From Lab to Field: SGU Alumnus Takes Bold Innovation into the Developing World

In size, the 10-millimeter copper device created by St. George’s University alumnus Ahmad Firas Khalid and two colleagues may not seem like much. In impact, however, it may dramatically improve the quality of life for millions of people worldwide.

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Dr. Khalid’s creation will allow rural water sources, such as this one in Kenya, to provide clean water for the masses.

The 2009 graduate and Drs. Padma Venkat and Caroline Kisia were the recipients of a $100,000 CDN Grand Challenges Canada (GCC) Proof-of-Concept Grant for the development of a low-cost water purifying copper device that has been proven to kill deadly water-borne pathogens.

“More than one billion people lack access to improved water supply, which is a basic human right,” said Dr. Khalid, who with Drs. Venkat and Kisia are also students in the International Masters for Health Leadership (IMHL) program at McGill University, Canada. “The absence of purified water causes infectious diarrhea resulting in up to 2.2 million deaths per year in children under age 5, and while it is a particularly dire situation in India and Africa, it’s a global issue in need of a sustainable solution. This could be the solution we’ve been looking for to save millions of lives.”

The device, which will be field-tested in rural Kenya and India, is placed into a container of water and purifies its contents within 24 hours. According to Dr. Khalid, “it costs less than $10 US to manufacturer; it is safe, effective; easy to use, requires no electricity, and lasts a lifetime.”

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Dr. Khalid, together with Drs. Venkat, director of the Institute for Ayurveda and Integrative Medicine (I-AIM) in Bangalore, India, and Kisia, director of Action Africa, a non-governmental organization in Kenya, has 18 months to implement and prove the sustainability of the project. Once successful, they will then be offered a $1 million CDN ‘Transition-to-Scale,’ grant. Their hope is to develop a business model that manufactures and supplies copper devices on a global scale.

As the project manager, Dr. Khalid stated, “It is no longer enough for physicians to be involved in research, but what is really important is implementing the medical advances that people are in need of. I am grateful to St. George’s University for instilling in me that research is a continuous and critical process.”

As the first recipient of St. George’s University’s Student Humanitarian Award in 2007, Dr. Khalid recalled making a commitment to help underprivileged people throughout the world. “The world-class education I received from SGU opened many doors for me that I never thought was possible. My medical journey took me from Grenada to St. Vincent, to London, UK, and now I’m in Canada,” he said, “Because of this, I was able to appreciate medicine and its global impact. SGU has provided a remarkable opportunity for my career and was the stepping stone to where I am today.”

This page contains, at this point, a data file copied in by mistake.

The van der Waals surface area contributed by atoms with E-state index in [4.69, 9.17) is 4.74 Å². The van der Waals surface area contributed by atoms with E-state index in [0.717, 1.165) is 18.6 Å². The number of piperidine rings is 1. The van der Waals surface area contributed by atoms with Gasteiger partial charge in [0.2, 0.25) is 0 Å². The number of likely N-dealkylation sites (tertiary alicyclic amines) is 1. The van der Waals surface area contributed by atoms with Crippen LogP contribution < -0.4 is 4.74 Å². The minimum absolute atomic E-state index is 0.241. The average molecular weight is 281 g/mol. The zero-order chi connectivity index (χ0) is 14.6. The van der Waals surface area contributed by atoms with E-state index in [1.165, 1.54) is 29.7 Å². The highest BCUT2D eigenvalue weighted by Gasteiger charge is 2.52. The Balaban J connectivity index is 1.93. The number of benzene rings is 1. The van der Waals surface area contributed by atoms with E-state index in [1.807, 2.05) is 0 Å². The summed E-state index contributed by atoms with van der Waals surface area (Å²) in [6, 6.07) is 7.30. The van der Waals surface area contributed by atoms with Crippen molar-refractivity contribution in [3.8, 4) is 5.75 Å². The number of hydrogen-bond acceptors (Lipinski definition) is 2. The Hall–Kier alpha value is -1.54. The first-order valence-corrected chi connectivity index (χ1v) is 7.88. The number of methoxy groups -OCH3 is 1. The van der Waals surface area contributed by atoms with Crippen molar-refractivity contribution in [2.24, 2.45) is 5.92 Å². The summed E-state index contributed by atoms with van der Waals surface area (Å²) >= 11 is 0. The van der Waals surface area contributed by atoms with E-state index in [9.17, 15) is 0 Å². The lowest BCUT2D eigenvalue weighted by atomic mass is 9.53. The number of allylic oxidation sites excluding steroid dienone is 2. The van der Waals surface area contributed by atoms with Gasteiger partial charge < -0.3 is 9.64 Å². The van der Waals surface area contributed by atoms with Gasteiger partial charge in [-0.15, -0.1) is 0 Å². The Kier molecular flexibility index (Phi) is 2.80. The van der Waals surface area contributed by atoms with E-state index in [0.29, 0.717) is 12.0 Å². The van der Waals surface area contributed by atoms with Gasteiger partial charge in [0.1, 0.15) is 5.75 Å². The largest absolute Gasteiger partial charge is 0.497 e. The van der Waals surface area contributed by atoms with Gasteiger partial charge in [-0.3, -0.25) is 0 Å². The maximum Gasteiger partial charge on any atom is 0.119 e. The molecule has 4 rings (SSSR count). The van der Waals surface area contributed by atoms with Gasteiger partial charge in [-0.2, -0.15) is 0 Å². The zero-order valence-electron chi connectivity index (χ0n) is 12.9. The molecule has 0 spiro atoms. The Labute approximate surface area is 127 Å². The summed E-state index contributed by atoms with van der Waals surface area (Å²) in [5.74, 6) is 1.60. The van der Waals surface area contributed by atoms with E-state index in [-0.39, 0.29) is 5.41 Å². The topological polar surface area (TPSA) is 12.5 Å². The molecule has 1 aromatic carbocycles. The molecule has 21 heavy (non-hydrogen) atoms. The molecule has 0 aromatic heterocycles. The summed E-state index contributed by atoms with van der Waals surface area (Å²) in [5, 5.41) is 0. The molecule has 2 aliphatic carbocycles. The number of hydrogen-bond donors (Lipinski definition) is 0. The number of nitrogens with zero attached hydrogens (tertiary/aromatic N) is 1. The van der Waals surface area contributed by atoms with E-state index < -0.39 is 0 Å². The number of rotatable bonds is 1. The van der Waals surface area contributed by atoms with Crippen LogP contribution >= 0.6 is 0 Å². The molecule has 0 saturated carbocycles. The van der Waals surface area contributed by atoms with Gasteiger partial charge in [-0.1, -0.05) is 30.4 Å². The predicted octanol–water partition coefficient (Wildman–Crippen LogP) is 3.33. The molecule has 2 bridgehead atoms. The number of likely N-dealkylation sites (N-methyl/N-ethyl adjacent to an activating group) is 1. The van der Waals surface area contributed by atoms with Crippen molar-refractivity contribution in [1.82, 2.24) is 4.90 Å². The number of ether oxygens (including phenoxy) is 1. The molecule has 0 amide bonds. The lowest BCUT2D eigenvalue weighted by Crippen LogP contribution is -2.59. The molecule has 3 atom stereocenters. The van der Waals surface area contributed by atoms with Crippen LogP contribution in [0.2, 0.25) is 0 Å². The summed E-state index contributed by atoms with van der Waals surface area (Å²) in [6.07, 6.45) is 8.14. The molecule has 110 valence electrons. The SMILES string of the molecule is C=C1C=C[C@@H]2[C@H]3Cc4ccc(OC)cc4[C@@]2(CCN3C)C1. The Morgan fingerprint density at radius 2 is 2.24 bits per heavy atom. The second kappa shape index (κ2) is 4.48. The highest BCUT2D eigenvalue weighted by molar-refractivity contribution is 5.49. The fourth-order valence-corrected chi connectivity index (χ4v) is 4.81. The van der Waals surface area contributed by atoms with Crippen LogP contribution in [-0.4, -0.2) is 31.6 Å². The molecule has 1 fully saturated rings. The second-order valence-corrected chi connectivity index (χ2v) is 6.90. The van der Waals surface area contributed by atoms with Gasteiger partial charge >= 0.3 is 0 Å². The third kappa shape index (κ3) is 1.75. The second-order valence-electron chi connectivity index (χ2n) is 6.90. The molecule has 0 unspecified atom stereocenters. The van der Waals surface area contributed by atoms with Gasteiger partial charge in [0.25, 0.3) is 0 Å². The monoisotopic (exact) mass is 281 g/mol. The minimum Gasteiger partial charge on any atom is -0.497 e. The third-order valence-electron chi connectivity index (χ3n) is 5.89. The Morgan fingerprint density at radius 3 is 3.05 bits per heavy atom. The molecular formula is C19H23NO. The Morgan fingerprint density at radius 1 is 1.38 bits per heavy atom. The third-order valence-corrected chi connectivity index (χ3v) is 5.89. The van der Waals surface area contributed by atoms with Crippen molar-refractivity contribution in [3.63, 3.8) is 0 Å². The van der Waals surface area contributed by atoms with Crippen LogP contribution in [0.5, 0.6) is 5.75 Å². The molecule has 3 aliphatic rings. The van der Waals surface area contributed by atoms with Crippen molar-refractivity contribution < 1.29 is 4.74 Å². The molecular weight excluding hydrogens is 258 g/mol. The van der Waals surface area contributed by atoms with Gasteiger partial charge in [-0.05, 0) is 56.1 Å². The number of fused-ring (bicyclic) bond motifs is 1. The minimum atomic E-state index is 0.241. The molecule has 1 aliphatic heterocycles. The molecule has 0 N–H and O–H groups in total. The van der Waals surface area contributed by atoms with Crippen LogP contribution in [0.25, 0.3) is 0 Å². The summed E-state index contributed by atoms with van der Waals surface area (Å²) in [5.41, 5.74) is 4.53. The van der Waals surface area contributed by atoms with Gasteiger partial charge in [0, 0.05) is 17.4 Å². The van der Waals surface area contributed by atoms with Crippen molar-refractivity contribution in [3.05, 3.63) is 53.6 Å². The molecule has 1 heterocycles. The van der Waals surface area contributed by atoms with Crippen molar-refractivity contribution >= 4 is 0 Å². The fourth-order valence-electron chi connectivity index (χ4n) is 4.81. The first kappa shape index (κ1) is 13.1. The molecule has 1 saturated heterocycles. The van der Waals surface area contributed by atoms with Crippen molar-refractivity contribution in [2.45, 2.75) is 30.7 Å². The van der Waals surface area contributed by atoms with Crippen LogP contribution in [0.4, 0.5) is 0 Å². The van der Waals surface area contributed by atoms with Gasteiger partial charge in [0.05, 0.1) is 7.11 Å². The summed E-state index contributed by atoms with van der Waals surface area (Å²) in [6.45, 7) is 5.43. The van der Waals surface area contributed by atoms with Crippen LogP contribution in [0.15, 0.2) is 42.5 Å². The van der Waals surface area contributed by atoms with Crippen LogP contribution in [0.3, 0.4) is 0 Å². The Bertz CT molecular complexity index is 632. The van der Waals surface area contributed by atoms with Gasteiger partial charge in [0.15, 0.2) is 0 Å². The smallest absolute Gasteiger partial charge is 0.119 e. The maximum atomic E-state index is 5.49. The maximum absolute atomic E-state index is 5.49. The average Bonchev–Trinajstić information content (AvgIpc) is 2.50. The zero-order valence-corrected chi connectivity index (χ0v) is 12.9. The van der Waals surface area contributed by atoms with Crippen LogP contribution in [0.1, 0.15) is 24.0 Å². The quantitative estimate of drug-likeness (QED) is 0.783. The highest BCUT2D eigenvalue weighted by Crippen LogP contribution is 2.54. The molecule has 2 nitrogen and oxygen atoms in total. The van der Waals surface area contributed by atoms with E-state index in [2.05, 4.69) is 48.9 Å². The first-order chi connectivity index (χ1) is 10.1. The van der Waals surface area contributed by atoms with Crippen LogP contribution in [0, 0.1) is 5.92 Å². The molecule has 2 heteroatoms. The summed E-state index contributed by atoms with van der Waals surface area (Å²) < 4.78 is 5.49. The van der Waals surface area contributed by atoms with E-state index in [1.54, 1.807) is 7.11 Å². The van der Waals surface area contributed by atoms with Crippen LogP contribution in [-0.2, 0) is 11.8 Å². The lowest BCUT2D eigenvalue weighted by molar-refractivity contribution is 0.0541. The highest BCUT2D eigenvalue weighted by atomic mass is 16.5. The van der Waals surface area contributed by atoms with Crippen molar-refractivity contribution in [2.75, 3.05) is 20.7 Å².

Upon graduating in 2009, Dr. Khalid, who is originally from Jordan, went to teach medical practice in Ottawa, Ontario, Canada, and did his clinical rotations in London. Currently he is a medical professor at Ottawa, Ontario Canada and worked with the World Health Organization on maternal-fetal health programmes in Geneva.

Twelve SOM Graduates Awarded Distinction in Research

Twelve St. George’s University School of Medicine students were recognized for making a significant contribution to research during their MD studies at this year’s 2013 SOM commencement ceremony. The students, who have all published their research in at least two peer-reviewed journals, were given the designation of “Distinction in Research” and wore a blue and gold, double-strand honor cord on graduation day.

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“This award demonstrates the increasing emphasis and commitment SGU places on research and scholarly activity during the students’ medical training,” said Dr. Calum Macpherson, director of research at SGU.

At SGU, students can become involved in research projects in both the basic sciences and during their clinical program. The Windward Islands Research and Education Foundation (WINDREF) research institute is on campus with the goal of advancing health and environmental development through research and education programs. The Medical Student Research Institute (MSRI) was launched in 2009 to aid MD clinical student research and has facilitated the production of hundreds of papers.

The recipients of this year’s Distinction in Research Award are: Yasir Al-Khalili, Sharath Bellary, Justin Chen, Sameer Chopra, Mark Diamond, Brian Housman, Paul Hulsberg, Michael M. Aziz, Amir M. Kalani Yazd, Monica Midha, John Pearson, and Lorena Polo.

SGU Clinical Students Experience Unique International Elective

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Shania Flagg and Mary Ann Son have had experiences with the diversity of medicine. Through their experience in the Keith B. Taylor Global Scholars Program in the UK and in Grenada, and their clinical rotations throughout the US, they had grown accustomed to visiting with patients and working with colleagues from around the world.

But this was different.

Launched in February, Flagg and Son were the first students to embark on a unique one-month elective at Krishna Institute of Medical Sciences (KIMS) University in Karad, Maharashtra, India. It is the first elective available in India to SGU’s fourth-year medical students, and provides even more intensive hands-on clinical experience.